for mista phillip
Booroloola Poetry Club
each poem is a different collection of voices from the Northern Territory’s Gulf of Carpentaria
millad mob country a yanyuwa glowin’ song
da sea a shimmerin’ magic ting
steppin’ so brolga lightly unda moon
an dem dugong backs shimmerin’
swimmin’ in seagrass alive for dem
hunters in dat cool salty breeze
waves splashin’ da island of pandanus an cycad in sand
jeweled with dem shells an crystals of light
an written with track only us mob can sing
of lovely lovely bush tucka
us mob countin’ dem taddle eggs like stars in heaven
knowin’ millad country an dem springs
caves hidden in us sacred ground
dem rock paintin’s now satellites movin’ millad stars
millad father country toward doomadgee
where dem barri barri dey bin crash down
da earth an millad mob learnim sing em
e bin makem dreaming birthmark on im ears
we bin get up an hab im good one walk
an us see dat really really smooth coat
dey bin learnim us sing dat coat an us good
way leaves cover him millad mob never steal
dat coat makem you sick
millad mob not saltwater mob like dem yanyuwa mob
us gudanji mob, dis millad country
you come drive in mudika long way
out bush an us show you lagoon
it long long way you know
dat devil devil dreaming
you don’t climb him or dance
da night dat gnabia bin stay
an he chock you like tis
you drive long long way past him
past barramundi dreaming swallowed
in mine an you see high on ridge
where freshwater kangaroo bash
dat saltwater one dat where us country is
us mob sing dat place dem ceremony
an lagoon big country full
taddle, long-nose, fish an bush turkey
water lily, makulu, bush plum, onion an yam
you bend roun’ unda massacre hill like dis
– dem yalinga whitefullas call him dat –
an up a track past dat skull creek
ini cave a baby blackfulla bone
tis sung to stone like crystal memory
dem poor old people do sing dat
Borroloola Poetry Club: Diwurruwurru (Message Stick)
Borroloola is remote town located in the Gulf of Carpentaria, Northern Territory. It has a population of around 600-700 people in the Dry Season; and approximately 800-1000 people in the Wet Season. The population of Borroloola is 95% Indigenous and is made up of members of the Yanyuwa, Garrawa, Mara and Gudanji peoples.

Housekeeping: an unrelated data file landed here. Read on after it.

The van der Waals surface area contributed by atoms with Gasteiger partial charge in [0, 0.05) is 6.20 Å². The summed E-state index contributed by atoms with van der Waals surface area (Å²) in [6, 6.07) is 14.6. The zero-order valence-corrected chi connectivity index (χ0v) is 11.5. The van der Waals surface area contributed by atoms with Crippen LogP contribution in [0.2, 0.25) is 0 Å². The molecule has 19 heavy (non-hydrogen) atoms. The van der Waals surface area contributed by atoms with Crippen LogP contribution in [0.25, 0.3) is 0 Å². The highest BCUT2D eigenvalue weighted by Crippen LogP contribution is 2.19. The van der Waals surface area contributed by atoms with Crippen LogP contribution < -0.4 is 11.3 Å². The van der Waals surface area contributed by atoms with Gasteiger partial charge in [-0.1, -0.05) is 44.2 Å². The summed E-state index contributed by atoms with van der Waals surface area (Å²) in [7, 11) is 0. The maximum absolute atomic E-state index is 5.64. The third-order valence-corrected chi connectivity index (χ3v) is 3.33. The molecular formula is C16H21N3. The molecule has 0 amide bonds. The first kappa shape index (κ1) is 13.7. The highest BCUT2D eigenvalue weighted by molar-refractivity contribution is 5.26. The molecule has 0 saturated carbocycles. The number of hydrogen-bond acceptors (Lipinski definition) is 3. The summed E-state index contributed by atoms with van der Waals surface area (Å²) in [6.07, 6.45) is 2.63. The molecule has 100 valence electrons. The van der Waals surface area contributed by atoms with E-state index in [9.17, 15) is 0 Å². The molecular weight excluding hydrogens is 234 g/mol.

Diwurruwurru (The Borroloola Poetry Club) is an Indigenous writers’/storytellers’ group that meets at the local school, or at the local Warralungku Arts Centre, under the care of local teacher/poet, Phillip Hall. The club is made up of both adult and school student members and meets every Friday afternoon (and sometimes on camp out bush).
Diwurruwurru has established an annual poetry prize (with children’s, young adult and adult sections) as part of the Borroloola Show. This year’s prize attracted over 70 entries; and was a glorious testament to the club’s dynamism.
Diwurruwurru has also collaborated with The Australian Literacy and Numeracy Foundation, since 2012, to establish an annual poetry festival in Tennant Creek; to publish member poems electronically on The Barkly Poetry Wall and in the print publication, Coming to Voice. In 2013 the Club also worked with the NT Writers’ Centre to secure an Australia Council grant to host Lionel Fogarty (an award-winning Indigenous poet) and Amanda King (a digital artist) in a month long residency in Borroloola. This exciting program saw Borroloola school students writing poetry, learning to perform and then recording their efforts onto film. In 2014 twenty members from Diwurruwurru were invited to WordStorm, the NT Writers’ Festival, to launch the Borroloola poetry film onto the national stage – a wonderful celebration of creativity in the Gulf.
Diwurruwurru has secured many other publication opportunities in 2014-2015 as well: we have been selected to appear in the new Donna Ward Inkermann & Blunt publication and in the Red Room Company’s new ‘Poetry Objects’ series.
Diwurruwurru writes group poems under the guidance of Phillip Hall. Our creative process is to meet around a meal where we share a lot of excited ideas/stories. Phillip Hall gathers these together on a white board where the drafting process begins with much discussion, debate and hilarious attempts to pronounce/spell Aboriginal English and Language words. Phillip continues to work on the poem over the following week before bringing it back to the group for approval. This process is sometimes repeated over several weeks.
Under the care of Phillip Gijindarriji Hall, Diwurruwurru is a lively creative place where family and friends meet to explore, experiment and assert Indigenous Culture and Story. The message stick that it generously shares is one of pride, respect and strength.
Phillip Gijindarriji Hall
The Australian Literacy and Numeracy Foundation (ALNF) is proud to have hosted the Borroloola Poetry Club at the most recent Writers Workshops in October 2014. They are excellent writers and the ALNF is proud to support and encourage their ongoing activity as writers.